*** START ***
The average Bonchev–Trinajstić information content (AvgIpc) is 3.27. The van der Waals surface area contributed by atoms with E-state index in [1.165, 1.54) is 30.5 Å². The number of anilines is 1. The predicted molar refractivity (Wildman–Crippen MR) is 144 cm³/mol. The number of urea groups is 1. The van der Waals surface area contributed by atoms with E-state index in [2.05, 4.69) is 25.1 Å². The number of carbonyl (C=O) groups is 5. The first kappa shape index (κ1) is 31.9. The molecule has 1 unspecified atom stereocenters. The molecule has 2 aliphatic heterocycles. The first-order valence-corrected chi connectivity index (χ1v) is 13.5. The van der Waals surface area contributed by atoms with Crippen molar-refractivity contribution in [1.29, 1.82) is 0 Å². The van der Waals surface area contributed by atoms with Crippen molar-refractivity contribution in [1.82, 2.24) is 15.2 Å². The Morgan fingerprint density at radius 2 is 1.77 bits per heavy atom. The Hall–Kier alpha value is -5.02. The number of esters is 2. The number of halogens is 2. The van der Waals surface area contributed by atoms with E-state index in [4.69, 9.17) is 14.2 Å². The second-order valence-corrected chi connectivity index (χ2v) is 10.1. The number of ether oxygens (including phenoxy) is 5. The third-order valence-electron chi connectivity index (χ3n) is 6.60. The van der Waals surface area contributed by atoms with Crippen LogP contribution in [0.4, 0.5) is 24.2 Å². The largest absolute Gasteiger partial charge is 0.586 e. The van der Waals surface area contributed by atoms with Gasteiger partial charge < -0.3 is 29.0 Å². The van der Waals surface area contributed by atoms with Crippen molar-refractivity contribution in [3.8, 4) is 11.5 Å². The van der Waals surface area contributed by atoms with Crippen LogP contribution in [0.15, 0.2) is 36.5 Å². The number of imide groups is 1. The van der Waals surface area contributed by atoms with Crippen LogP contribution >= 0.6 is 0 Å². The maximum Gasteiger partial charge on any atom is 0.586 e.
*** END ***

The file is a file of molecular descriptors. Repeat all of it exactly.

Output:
The average Bonchev–Trinajstić information content (AvgIpc) is 3.27. The van der Waals surface area contributed by atoms with E-state index in [1.165, 1.54) is 30.5 Å². The number of anilines is 1. The predicted molar refractivity (Wildman–Crippen MR) is 144 cm³/mol. The number of urea groups is 1. The van der Waals surface area contributed by atoms with E-state index in [2.05, 4.69) is 25.1 Å². The number of carbonyl (C=O) groups is 5. The first kappa shape index (κ1) is 31.9. The molecule has 1 unspecified atom stereocenters. The molecule has 2 aliphatic heterocycles. The first-order valence-corrected chi connectivity index (χ1v) is 13.5. The van der Waals surface area contributed by atoms with Crippen molar-refractivity contribution in [1.29, 1.82) is 0 Å². The van der Waals surface area contributed by atoms with Crippen molar-refractivity contribution in [1.82, 2.24) is 15.2 Å². The Morgan fingerprint density at radius 2 is 1.77 bits per heavy atom. The Hall–Kier alpha value is -5.02. The number of esters is 2. The number of halogens is 2. The van der Waals surface area contributed by atoms with E-state index in [4.69, 9.17) is 14.2 Å². The second-order valence-corrected chi connectivity index (χ2v) is 10.1. The number of ether oxygens (including phenoxy) is 5. The third-order valence-electron chi connectivity index (χ3n) is 6.60. The van der Waals surface area contributed by atoms with Crippen LogP contribution in [0.4, 0.5) is 24.2 Å². The largest absolute Gasteiger partial charge is 0.586 e. The van der Waals surface area contributed by atoms with Gasteiger partial charge < -0.3 is 29.0 Å². The van der Waals surface area contributed by atoms with Crippen molar-refractivity contribution in [3.8, 4) is 11.5 Å². The van der Waals surface area contributed by atoms with Crippen LogP contribution in [0.15, 0.2) is 36.5 Å². The number of imide groups is 1. The van der Waals surface area contributed by atoms with Crippen LogP contribution >= 0.6 is 0 Å². The maximum Gasteiger partial charge on any atom is 0.586 e.